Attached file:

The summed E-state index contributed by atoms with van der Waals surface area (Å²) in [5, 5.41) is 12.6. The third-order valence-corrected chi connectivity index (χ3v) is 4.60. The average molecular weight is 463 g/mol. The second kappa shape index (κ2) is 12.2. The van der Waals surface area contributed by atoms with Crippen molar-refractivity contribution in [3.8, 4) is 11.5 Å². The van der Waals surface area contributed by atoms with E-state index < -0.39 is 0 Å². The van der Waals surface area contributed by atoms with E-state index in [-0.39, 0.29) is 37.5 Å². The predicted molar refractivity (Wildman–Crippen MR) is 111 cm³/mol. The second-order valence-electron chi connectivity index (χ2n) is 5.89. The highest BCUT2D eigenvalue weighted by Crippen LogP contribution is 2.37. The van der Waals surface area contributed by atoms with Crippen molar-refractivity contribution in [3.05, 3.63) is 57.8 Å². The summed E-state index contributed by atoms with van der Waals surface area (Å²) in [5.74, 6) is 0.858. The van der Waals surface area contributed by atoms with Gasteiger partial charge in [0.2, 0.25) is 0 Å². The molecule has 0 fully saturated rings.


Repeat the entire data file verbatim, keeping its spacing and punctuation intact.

The summed E-state index contributed by atoms with van der Waals surface area (Å²) in [5, 5.41) is 12.6. The third-order valence-corrected chi connectivity index (χ3v) is 4.60. The average molecular weight is 463 g/mol. The second kappa shape index (κ2) is 12.2. The van der Waals surface area contributed by atoms with Crippen molar-refractivity contribution in [3.8, 4) is 11.5 Å². The van der Waals surface area contributed by atoms with E-state index < -0.39 is 0 Å². The van der Waals surface area contributed by atoms with E-state index in [-0.39, 0.29) is 37.5 Å². The predicted molar refractivity (Wildman–Crippen MR) is 111 cm³/mol. The second-order valence-electron chi connectivity index (χ2n) is 5.89. The highest BCUT2D eigenvalue weighted by Crippen LogP contribution is 2.37. The van der Waals surface area contributed by atoms with Crippen molar-refractivity contribution in [3.05, 3.63) is 57.8 Å². The summed E-state index contributed by atoms with van der Waals surface area (Å²) in [5.74, 6) is 0.858. The van der Waals surface area contributed by atoms with Gasteiger partial charge in [0.2, 0.25) is 0 Å². The molecule has 0 fully saturated rings.